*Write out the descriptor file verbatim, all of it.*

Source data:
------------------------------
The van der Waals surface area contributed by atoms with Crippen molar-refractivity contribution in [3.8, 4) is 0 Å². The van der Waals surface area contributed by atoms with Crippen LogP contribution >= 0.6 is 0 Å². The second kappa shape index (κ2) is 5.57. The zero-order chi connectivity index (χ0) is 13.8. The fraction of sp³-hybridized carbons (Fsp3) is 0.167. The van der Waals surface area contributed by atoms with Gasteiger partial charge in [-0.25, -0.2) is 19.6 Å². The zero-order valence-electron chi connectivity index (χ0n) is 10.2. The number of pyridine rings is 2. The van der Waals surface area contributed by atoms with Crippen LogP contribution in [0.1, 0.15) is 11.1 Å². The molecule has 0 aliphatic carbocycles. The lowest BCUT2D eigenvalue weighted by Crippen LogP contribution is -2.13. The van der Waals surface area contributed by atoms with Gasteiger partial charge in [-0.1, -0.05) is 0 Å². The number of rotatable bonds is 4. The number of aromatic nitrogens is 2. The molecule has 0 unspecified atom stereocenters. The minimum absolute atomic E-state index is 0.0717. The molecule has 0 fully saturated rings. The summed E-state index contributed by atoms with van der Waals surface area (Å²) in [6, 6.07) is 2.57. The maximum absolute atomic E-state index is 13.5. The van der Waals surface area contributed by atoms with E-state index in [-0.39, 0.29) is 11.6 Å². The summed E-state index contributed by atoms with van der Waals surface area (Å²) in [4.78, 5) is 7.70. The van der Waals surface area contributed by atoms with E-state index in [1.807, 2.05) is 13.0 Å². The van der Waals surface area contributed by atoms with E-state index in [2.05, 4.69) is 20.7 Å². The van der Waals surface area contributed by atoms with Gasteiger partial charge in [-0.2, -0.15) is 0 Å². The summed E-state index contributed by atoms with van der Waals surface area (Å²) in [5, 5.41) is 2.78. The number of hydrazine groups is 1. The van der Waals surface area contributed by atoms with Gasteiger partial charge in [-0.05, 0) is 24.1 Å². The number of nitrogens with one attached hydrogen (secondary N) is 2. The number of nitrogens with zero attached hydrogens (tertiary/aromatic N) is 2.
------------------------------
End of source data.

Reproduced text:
The van der Waals surface area contributed by atoms with Crippen molar-refractivity contribution in [3.8, 4) is 0 Å². The van der Waals surface area contributed by atoms with Crippen LogP contribution >= 0.6 is 0 Å². The second kappa shape index (κ2) is 5.57. The zero-order chi connectivity index (χ0) is 13.8. The fraction of sp³-hybridized carbons (Fsp3) is 0.167. The van der Waals surface area contributed by atoms with Gasteiger partial charge in [-0.25, -0.2) is 19.6 Å². The zero-order valence-electron chi connectivity index (χ0n) is 10.2. The number of pyridine rings is 2. The van der Waals surface area contributed by atoms with Crippen LogP contribution in [0.1, 0.15) is 11.1 Å². The molecule has 0 aliphatic carbocycles. The lowest BCUT2D eigenvalue weighted by Crippen LogP contribution is -2.13. The van der Waals surface area contributed by atoms with Gasteiger partial charge in [-0.1, -0.05) is 0 Å². The number of rotatable bonds is 4. The number of aromatic nitrogens is 2. The molecule has 0 unspecified atom stereocenters. The minimum absolute atomic E-state index is 0.0717. The molecule has 0 fully saturated rings. The summed E-state index contributed by atoms with van der Waals surface area (Å²) in [6, 6.07) is 2.57. The maximum absolute atomic E-state index is 13.5. The van der Waals surface area contributed by atoms with E-state index in [-0.39, 0.29) is 11.6 Å². The summed E-state index contributed by atoms with van der Waals surface area (Å²) in [4.78, 5) is 7.70. The van der Waals surface area contributed by atoms with E-state index in [1.807, 2.05) is 13.0 Å². The van der Waals surface area contributed by atoms with E-state index in [2.05, 4.69) is 20.7 Å². The van der Waals surface area contributed by atoms with Gasteiger partial charge in [-0.2, -0.15) is 0 Å². The summed E-state index contributed by atoms with van der Waals surface area (Å²) in [5, 5.41) is 2.78. The number of hydrazine groups is 1. The van der Waals surface area contributed by atoms with Gasteiger partial charge in [-0.05, 0) is 24.1 Å². The number of nitrogens with one attached hydrogen (secondary N) is 2. The number of nitrogens with zero attached hydrogens (tertiary/aromatic N) is 2.